For every three hundred movies or so that I moan and groan about not being good for little girls to see, about not having enough female lead characters, and about being misogynistic and generally awful, there is one that really delivers what I’m looking for. One such movie is the adorable children’s flick, Ramona and Beezus. (Warning: there are spoilers in this review!)
The story is based on Beverly Cleary’s classic children’s series, and is based around the Quimby family and all of their crazy adventures and hardships—from a layoff to a possible house sale to the death of the family cat. The titular girls are funny, dynamic, interesting, and smart—what you would hope female characters might always be. The rest of the women in the film are as well. From a mother in the medical profession to Ramona’s strong teacher who ultimately saves her family (along with Ramona herself), there are some great role models in the film.
Ramona herself, of course, is the epitome of the adventurous, inventive little girl who wants to save her family home and comes up with all kinds of brilliant and well-intentioned ideas to do it. Her age just gets in the way most of the time. She’s also super funny, particularly in scenes where she pretends, squeezes out all of the toothpaste, and warns the family she’s going to use a curse word before screaming out, “Guts!”
Joey King and Selena Gomez are adorable as the titular characters. They aren’t sexualized at all, and they aren’t caricatures of females serving as the buddy or the love interest or something equally boring for a male to obtain like a prize at the end of the movie. Instead, they are charming, goofy, loveable, and spunky—just like little girls should be! They might wear barrettes and carry purses in one scene, but in the next they are hanging from monkey bars or spewing lemonade—and they are never dressed other than how little girls should be dressed. I really hope they’ll make more of these movies for kids to enjoy; they did with Diary of a Wimpy Kid, after all, and that wasn’t even half as good as these Beverly Cleary classics.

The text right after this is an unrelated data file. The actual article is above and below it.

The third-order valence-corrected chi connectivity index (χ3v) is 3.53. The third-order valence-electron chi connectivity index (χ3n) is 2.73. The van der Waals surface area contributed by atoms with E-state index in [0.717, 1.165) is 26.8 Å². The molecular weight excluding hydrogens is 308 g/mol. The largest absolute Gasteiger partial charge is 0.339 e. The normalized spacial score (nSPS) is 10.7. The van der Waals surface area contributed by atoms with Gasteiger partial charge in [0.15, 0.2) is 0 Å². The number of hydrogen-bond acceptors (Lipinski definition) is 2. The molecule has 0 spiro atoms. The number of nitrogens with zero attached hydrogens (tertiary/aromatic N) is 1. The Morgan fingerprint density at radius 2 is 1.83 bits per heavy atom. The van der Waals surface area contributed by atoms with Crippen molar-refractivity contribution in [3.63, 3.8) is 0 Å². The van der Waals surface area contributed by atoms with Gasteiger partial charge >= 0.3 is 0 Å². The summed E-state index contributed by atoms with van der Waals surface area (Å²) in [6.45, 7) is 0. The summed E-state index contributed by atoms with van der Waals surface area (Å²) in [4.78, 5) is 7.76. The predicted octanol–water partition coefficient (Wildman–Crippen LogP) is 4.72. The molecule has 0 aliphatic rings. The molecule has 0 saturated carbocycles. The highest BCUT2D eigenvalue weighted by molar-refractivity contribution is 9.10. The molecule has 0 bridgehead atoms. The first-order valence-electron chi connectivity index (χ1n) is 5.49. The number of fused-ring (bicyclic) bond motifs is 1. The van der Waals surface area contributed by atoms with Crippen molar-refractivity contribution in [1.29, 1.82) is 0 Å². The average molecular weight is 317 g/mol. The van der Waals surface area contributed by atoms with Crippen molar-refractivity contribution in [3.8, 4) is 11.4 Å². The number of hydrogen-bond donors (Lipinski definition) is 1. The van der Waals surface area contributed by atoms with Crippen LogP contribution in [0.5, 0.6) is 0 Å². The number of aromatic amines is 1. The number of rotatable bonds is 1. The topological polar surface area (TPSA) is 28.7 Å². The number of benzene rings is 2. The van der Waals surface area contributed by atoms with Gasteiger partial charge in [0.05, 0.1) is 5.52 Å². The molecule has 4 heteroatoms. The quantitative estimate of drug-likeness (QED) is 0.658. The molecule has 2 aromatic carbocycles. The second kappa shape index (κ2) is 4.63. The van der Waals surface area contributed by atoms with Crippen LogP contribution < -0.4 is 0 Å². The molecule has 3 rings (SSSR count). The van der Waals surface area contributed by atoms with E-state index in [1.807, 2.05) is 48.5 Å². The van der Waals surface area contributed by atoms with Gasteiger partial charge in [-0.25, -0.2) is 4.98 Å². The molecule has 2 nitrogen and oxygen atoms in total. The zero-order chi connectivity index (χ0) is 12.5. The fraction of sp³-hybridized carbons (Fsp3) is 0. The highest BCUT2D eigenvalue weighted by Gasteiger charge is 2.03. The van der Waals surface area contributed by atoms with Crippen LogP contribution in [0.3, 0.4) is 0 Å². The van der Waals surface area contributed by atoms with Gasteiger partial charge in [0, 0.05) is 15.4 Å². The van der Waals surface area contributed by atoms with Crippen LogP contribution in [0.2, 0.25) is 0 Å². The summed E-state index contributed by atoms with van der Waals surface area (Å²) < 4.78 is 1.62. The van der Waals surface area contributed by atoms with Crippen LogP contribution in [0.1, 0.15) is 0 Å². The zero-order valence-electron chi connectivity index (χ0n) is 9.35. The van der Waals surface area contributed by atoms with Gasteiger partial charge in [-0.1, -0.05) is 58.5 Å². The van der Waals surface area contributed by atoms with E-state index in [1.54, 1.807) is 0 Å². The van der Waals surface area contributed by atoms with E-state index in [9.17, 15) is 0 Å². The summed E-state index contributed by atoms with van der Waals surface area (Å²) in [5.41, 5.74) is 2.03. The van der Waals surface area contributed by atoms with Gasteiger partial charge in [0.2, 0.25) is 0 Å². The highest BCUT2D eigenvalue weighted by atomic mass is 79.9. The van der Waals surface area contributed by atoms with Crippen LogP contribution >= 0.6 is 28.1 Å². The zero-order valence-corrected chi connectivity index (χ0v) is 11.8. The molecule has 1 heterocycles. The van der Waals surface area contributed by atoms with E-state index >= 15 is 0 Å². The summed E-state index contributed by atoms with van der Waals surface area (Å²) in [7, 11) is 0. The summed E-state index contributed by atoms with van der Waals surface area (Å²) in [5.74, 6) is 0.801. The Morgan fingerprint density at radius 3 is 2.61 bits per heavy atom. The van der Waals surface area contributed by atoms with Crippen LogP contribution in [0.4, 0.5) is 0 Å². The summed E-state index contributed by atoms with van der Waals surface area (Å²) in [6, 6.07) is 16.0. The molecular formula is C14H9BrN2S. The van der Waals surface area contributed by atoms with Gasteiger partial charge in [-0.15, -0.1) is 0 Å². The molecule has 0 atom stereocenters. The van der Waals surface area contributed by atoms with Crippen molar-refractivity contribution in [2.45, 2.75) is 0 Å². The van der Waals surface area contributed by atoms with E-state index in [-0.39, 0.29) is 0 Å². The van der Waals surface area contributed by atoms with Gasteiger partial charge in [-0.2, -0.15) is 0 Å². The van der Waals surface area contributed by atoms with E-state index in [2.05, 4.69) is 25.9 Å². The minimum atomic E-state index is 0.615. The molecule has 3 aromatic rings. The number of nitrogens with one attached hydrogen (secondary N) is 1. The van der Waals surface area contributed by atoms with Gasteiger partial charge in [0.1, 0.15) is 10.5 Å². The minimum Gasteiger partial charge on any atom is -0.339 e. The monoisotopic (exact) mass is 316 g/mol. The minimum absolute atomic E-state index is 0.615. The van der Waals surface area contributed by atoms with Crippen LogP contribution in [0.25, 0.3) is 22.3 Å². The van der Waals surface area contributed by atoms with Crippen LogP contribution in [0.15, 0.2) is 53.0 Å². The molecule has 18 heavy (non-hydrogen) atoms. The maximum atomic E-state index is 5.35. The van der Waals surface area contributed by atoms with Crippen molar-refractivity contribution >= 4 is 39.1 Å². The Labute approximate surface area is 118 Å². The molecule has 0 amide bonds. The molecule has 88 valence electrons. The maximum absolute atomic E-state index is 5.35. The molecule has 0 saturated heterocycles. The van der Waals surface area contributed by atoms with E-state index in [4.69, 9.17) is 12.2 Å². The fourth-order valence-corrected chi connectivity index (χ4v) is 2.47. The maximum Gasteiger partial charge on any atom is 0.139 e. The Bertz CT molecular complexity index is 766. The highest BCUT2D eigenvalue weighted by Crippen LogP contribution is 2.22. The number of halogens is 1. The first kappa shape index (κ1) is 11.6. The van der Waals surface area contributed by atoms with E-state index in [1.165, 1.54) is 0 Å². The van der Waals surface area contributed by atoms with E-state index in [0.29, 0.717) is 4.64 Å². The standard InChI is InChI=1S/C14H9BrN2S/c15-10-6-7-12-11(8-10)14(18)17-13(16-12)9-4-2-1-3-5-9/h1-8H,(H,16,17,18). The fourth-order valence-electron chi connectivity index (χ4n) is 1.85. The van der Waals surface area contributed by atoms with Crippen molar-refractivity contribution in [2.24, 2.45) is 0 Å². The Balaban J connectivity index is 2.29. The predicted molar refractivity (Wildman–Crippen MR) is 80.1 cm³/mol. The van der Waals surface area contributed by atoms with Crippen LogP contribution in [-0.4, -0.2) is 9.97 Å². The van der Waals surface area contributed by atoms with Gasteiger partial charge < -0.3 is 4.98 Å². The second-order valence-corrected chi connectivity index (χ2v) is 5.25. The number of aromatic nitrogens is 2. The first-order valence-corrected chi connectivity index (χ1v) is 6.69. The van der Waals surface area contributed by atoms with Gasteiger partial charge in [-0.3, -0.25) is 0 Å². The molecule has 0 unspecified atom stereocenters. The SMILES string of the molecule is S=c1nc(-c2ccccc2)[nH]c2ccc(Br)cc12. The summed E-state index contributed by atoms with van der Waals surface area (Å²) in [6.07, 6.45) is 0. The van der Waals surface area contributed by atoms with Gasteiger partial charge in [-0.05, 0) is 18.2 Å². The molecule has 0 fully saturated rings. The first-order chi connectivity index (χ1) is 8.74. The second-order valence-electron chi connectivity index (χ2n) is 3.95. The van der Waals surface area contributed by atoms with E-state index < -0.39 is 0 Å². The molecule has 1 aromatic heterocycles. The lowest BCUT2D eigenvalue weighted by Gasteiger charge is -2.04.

The film also features an all-star cast, making it something that adults will surely enjoy. You’ve got Bridget Moynahan and Ginnifer Goodwin as the spunky sisters—Ramona’s mother and aunt—who fully support the girls even when Ramona is having a tough time. Then there’s Ramona’s stern but fair teacher, played by Sandra Oh. Ramona’s dad is played by cutie John Corbett, and her aunt’s beau is none other than the darling Josh Duhamel.
This movie is appropriate for all ages and is such a wonderful movie for girls and boys to both see. It’s more than that, though; I think it’s a prime example for Hollywood about what a movie featuring girls as the main characters can—and should—be like. Skip the princesses and the sidekicks and the damsels in distress, Powers That Be, and give us some real girls for our daughters to enjoy watching and look up to—
Give us more Ramona!